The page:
Very insightful episode on a subject that will surely become much more mainstream in the near future but the hate and abuse involved in some of the ways that destructive people choose to use this tech for is nothing new to societies which is not to say that it makes it any less disturbing. However I would personally rather have it be out in the open where everyone can see the disturbing ways that abusive and hateful people choose to use democratized tools for destruction rather than to advance humanity as a whole towards a better future. And I would emphasize that these people are not creators - they are simply misusing the technology and creation of well intentioned human beings for their own selfish needs such as for revenge and abuse of power over vulnerable people. But an upside to tech is that it can’t be hidden the way that narcissistic personalities such as Trump, Epstein and Maxwell tend to otherwise hide their exploitation and abuse of vulnerable children, women and in some cases also men. Such monsters who project their twisted desires onto vulnerable people and use their empathy or silence as consent and justification for their actions have always existed and technology will only bring that out in the open much more than it has ever been. Just like the recording of Trump saying that if you’re famous women let you do it. So in some ways it’s helpful for a lot more people to see the ugly greed and vindictive nature of some people so that societies can find solutions with the help of psychology/psychiatry for the humans who are the problem and not the tools or technology. Sexual abuse, exploitation and humiliation of women and children is unnatural and self destructive to humanity as a whole so there is a far greater disturbing issue going on with women and men who take pleasure in abusing and exercising power over vulnerable people who they feel can’t stand a chance against them in the first place. Only a serious disconnect would make a human being feel powerful after such abuses and easy wins that have nothing to do with creation or competition. If there is or should ever be a deepfake revenge porn video of me out there I would just want everyone who watches it to know who the destructive person behind it is who can’t express their emotions properly on a human to human level.
5 out of 5 stars
Obsessed with this podcast
All the conversations we desperately NEED to be having.
5 out of 5 stars
Stoked for season two!!
5 out of 5 stars
Looking forward to this
So happy to hear this podcast is coming back.
5 out of 5 stars
Need more episodes
4 out of 5 stars
This well-produced podcast is hosted by someone who knows what she is talking about. If she's not telling one of her knowledgeable stories it's because she's asking an equally-informed guest for their take. The only element I view as a drawback is their use of the same cartoonish, childish audio embellishments that "Meditative Story" also uses.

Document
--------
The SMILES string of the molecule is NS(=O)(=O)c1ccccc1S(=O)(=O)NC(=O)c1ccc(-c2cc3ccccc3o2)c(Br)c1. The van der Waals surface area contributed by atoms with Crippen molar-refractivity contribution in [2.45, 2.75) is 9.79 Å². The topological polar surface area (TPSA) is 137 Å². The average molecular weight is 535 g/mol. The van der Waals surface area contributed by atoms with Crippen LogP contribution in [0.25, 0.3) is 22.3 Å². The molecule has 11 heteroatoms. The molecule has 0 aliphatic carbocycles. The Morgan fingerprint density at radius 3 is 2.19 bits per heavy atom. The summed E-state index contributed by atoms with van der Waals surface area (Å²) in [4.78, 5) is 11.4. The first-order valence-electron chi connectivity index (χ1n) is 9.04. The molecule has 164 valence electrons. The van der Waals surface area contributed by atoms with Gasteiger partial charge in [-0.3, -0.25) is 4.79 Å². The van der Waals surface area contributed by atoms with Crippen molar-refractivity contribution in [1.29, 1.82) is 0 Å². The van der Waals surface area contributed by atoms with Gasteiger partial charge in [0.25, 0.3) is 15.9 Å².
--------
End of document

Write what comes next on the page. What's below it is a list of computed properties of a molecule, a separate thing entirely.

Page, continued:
5 out of 5 stars
Always making me think
Thanks for changing up my list of product podcasts with something that makes me stop and think harder about what I build and its consequences. A great listen every time.
3 out of 5 stars
Stick to your mission please
In general, I enjoy this podcast. Fake is knowledgeable and a good host. They choose interesting topics and get good guests to interview. Some good questions are raised, which are the first steps toward understanding and discussion.
4 out of 5 stars
LOVE LOVE LOVE this podcast so much!
Love this podcast!!! Really wish there was an episode once a week 🥰
5 out of 5 stars
THIS podcast should exist!
I really enjoy this podcast from a number of angles. The first would be the introduction of the topic invention. These inventions are so mind-blowing that simply learning about their existence or soon-to-be-existence is thrilling and offers so much to think about. Not only that but they are always presented in philosophically exciting ways, with the inventor on the show discussing the way the technology works, their vision, and how it was conceived. At the same time, the very revelation of these inventions often gives a feeling of dis-ease, an inherent eeriness is felt in the power they each hold, which is then addressed in the second part of the show. “This invention is clearly incredible, but should it exist? What are it’s implications?” Fake voices emotionally relevant concerns about the topic invention, valid fears and anxieties, discussing the ways the technology might be misused by users or co-opted by ill-intended corporations/governments. Could this technology lead to addiction? Thought policing? Could this technology converge into an episode of Black Mirror? There is comfort in having this dis-ease validated and addressed, and it makes this show the perfect combination of technologically enthusiastic and curious as well as sensitive to our vulnerability as humans and being accountable to that. If you have a longing for this kind of two-sided wholistic Inquiry into technological development, this podcast with gratify it.